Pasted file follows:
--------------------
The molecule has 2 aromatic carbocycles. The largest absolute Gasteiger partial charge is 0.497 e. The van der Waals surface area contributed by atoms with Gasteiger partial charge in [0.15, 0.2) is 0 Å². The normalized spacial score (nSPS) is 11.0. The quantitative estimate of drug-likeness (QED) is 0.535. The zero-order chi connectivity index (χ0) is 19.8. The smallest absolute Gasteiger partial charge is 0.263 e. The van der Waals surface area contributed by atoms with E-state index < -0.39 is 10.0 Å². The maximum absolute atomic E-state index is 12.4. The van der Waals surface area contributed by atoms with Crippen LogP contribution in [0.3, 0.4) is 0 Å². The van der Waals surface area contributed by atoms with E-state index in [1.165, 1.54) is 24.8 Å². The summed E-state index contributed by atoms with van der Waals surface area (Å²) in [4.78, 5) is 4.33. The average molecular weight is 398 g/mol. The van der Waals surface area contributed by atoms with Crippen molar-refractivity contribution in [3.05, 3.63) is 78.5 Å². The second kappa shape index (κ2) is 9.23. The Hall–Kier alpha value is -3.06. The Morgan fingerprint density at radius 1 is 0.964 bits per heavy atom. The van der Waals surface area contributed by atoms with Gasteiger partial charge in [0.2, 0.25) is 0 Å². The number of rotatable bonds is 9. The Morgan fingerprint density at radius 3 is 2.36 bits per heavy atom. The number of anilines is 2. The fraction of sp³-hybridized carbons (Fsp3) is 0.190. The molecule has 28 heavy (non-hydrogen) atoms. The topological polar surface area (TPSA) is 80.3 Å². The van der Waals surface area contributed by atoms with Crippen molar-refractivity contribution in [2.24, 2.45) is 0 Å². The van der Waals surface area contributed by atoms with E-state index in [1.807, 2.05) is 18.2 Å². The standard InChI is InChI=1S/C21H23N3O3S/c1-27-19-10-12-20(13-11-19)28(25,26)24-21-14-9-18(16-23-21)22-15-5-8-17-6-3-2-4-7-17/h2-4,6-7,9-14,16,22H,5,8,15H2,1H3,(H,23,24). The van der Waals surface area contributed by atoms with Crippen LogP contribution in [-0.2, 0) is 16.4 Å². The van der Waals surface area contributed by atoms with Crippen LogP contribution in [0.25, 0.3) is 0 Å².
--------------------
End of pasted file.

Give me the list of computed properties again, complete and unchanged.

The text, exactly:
The molecule has 2 aromatic carbocycles. The largest absolute Gasteiger partial charge is 0.497 e. The van der Waals surface area contributed by atoms with Gasteiger partial charge in [0.15, 0.2) is 0 Å². The normalized spacial score (nSPS) is 11.0. The quantitative estimate of drug-likeness (QED) is 0.535. The zero-order chi connectivity index (χ0) is 19.8. The smallest absolute Gasteiger partial charge is 0.263 e. The van der Waals surface area contributed by atoms with E-state index < -0.39 is 10.0 Å². The maximum absolute atomic E-state index is 12.4. The van der Waals surface area contributed by atoms with Crippen LogP contribution in [0.3, 0.4) is 0 Å². The van der Waals surface area contributed by atoms with E-state index in [1.165, 1.54) is 24.8 Å². The summed E-state index contributed by atoms with van der Waals surface area (Å²) in [4.78, 5) is 4.33. The average molecular weight is 398 g/mol. The van der Waals surface area contributed by atoms with Crippen molar-refractivity contribution in [3.05, 3.63) is 78.5 Å². The second kappa shape index (κ2) is 9.23. The Hall–Kier alpha value is -3.06. The Morgan fingerprint density at radius 1 is 0.964 bits per heavy atom. The van der Waals surface area contributed by atoms with Gasteiger partial charge in [0.2, 0.25) is 0 Å². The number of rotatable bonds is 9. The Morgan fingerprint density at radius 3 is 2.36 bits per heavy atom. The number of anilines is 2. The fraction of sp³-hybridized carbons (Fsp3) is 0.190. The molecule has 28 heavy (non-hydrogen) atoms. The topological polar surface area (TPSA) is 80.3 Å². The van der Waals surface area contributed by atoms with Crippen molar-refractivity contribution in [2.24, 2.45) is 0 Å². The van der Waals surface area contributed by atoms with E-state index in [1.807, 2.05) is 18.2 Å². The standard InChI is InChI=1S/C21H23N3O3S/c1-27-19-10-12-20(13-11-19)28(25,26)24-21-14-9-18(16-23-21)22-15-5-8-17-6-3-2-4-7-17/h2-4,6-7,9-14,16,22H,5,8,15H2,1H3,(H,23,24). The van der Waals surface area contributed by atoms with Crippen LogP contribution in [-0.2, 0) is 16.4 Å². The van der Waals surface area contributed by atoms with Crippen LogP contribution in [0.25, 0.3) is 0 Å².